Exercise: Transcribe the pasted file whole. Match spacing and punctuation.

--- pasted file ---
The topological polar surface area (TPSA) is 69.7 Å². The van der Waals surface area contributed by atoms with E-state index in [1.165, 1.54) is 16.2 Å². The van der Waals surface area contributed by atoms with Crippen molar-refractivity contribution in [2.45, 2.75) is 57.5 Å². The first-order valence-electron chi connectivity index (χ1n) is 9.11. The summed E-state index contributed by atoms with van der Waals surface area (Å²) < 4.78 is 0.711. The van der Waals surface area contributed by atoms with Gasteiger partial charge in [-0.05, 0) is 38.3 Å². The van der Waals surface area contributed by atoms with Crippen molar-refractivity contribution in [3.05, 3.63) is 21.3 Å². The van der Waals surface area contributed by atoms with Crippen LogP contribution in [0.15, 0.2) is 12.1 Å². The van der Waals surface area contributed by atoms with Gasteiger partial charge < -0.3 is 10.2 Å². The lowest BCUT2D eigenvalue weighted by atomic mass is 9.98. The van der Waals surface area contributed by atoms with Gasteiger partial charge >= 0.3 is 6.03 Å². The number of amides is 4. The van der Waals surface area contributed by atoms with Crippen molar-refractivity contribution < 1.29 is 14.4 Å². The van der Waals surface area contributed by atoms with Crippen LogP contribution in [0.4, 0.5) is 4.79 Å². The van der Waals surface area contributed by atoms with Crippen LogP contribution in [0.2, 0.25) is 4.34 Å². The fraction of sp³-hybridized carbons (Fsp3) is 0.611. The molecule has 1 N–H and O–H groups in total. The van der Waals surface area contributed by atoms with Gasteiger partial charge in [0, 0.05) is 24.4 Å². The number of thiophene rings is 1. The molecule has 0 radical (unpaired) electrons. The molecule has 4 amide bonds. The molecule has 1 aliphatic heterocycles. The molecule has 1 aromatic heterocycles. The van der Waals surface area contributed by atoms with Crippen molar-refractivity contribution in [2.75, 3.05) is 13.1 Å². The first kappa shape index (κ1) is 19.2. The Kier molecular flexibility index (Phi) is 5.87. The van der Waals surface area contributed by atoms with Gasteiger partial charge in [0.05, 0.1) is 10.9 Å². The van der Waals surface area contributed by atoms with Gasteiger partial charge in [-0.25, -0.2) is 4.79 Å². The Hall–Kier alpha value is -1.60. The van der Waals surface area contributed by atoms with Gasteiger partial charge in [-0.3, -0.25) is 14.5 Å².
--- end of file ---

The topological polar surface area (TPSA) is 69.7 Å². The van der Waals surface area contributed by atoms with E-state index in [1.165, 1.54) is 16.2 Å². The van der Waals surface area contributed by atoms with Crippen molar-refractivity contribution in [2.45, 2.75) is 57.5 Å². The first-order valence-electron chi connectivity index (χ1n) is 9.11. The summed E-state index contributed by atoms with van der Waals surface area (Å²) < 4.78 is 0.711. The van der Waals surface area contributed by atoms with Gasteiger partial charge in [-0.05, 0) is 38.3 Å². The van der Waals surface area contributed by atoms with Crippen molar-refractivity contribution in [3.05, 3.63) is 21.3 Å². The van der Waals surface area contributed by atoms with Crippen LogP contribution in [0.15, 0.2) is 12.1 Å². The van der Waals surface area contributed by atoms with Gasteiger partial charge < -0.3 is 10.2 Å². The lowest BCUT2D eigenvalue weighted by atomic mass is 9.98. The van der Waals surface area contributed by atoms with Gasteiger partial charge >= 0.3 is 6.03 Å². The number of amides is 4. The van der Waals surface area contributed by atoms with Crippen molar-refractivity contribution < 1.29 is 14.4 Å². The van der Waals surface area contributed by atoms with Crippen LogP contribution in [0.4, 0.5) is 4.79 Å². The van der Waals surface area contributed by atoms with Crippen LogP contribution in [0.2, 0.25) is 4.34 Å². The fraction of sp³-hybridized carbons (Fsp3) is 0.611. The molecule has 1 N–H and O–H groups in total. The van der Waals surface area contributed by atoms with Gasteiger partial charge in [0, 0.05) is 24.4 Å². The number of thiophene rings is 1. The molecule has 0 radical (unpaired) electrons. The molecule has 4 amide bonds. The molecule has 1 aliphatic heterocycles. The molecule has 1 aromatic heterocycles. The van der Waals surface area contributed by atoms with Crippen molar-refractivity contribution in [2.75, 3.05) is 13.1 Å². The first kappa shape index (κ1) is 19.2. The Kier molecular flexibility index (Phi) is 5.87. The van der Waals surface area contributed by atoms with Gasteiger partial charge in [0.05, 0.1) is 10.9 Å². The van der Waals surface area contributed by atoms with Gasteiger partial charge in [-0.25, -0.2) is 4.79 Å². The Hall–Kier alpha value is -1.60. The van der Waals surface area contributed by atoms with Gasteiger partial charge in [-0.3, -0.25) is 14.5 Å².